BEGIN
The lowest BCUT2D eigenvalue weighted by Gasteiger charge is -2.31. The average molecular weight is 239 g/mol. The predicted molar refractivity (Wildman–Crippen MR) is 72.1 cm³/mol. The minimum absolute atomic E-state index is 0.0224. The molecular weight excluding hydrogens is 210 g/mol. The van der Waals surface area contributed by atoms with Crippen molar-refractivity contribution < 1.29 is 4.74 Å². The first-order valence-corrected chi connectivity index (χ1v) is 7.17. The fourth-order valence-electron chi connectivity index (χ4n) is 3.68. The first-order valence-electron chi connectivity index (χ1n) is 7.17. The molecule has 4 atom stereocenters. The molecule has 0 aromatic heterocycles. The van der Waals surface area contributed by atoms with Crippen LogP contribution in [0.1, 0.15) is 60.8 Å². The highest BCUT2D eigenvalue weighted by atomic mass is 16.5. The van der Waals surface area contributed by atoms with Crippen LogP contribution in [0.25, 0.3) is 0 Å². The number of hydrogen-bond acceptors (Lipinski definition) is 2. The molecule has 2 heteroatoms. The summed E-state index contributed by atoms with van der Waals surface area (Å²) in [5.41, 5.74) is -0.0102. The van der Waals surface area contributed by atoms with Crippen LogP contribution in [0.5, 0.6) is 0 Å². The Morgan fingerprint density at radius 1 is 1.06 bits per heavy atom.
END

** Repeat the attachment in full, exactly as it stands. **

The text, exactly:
The lowest BCUT2D eigenvalue weighted by Gasteiger charge is -2.31. The average molecular weight is 239 g/mol. The predicted molar refractivity (Wildman–Crippen MR) is 72.1 cm³/mol. The minimum absolute atomic E-state index is 0.0224. The molecular weight excluding hydrogens is 210 g/mol. The van der Waals surface area contributed by atoms with Crippen molar-refractivity contribution < 1.29 is 4.74 Å². The first-order valence-corrected chi connectivity index (χ1v) is 7.17. The fourth-order valence-electron chi connectivity index (χ4n) is 3.68. The first-order valence-electron chi connectivity index (χ1n) is 7.17. The molecule has 4 atom stereocenters. The molecule has 0 aromatic heterocycles. The van der Waals surface area contributed by atoms with Crippen LogP contribution in [0.1, 0.15) is 60.8 Å². The highest BCUT2D eigenvalue weighted by atomic mass is 16.5. The van der Waals surface area contributed by atoms with Crippen LogP contribution in [0.25, 0.3) is 0 Å². The number of hydrogen-bond acceptors (Lipinski definition) is 2. The molecule has 2 heteroatoms. The summed E-state index contributed by atoms with van der Waals surface area (Å²) in [5.41, 5.74) is -0.0102. The van der Waals surface area contributed by atoms with Crippen LogP contribution in [0.5, 0.6) is 0 Å². The Morgan fingerprint density at radius 1 is 1.06 bits per heavy atom.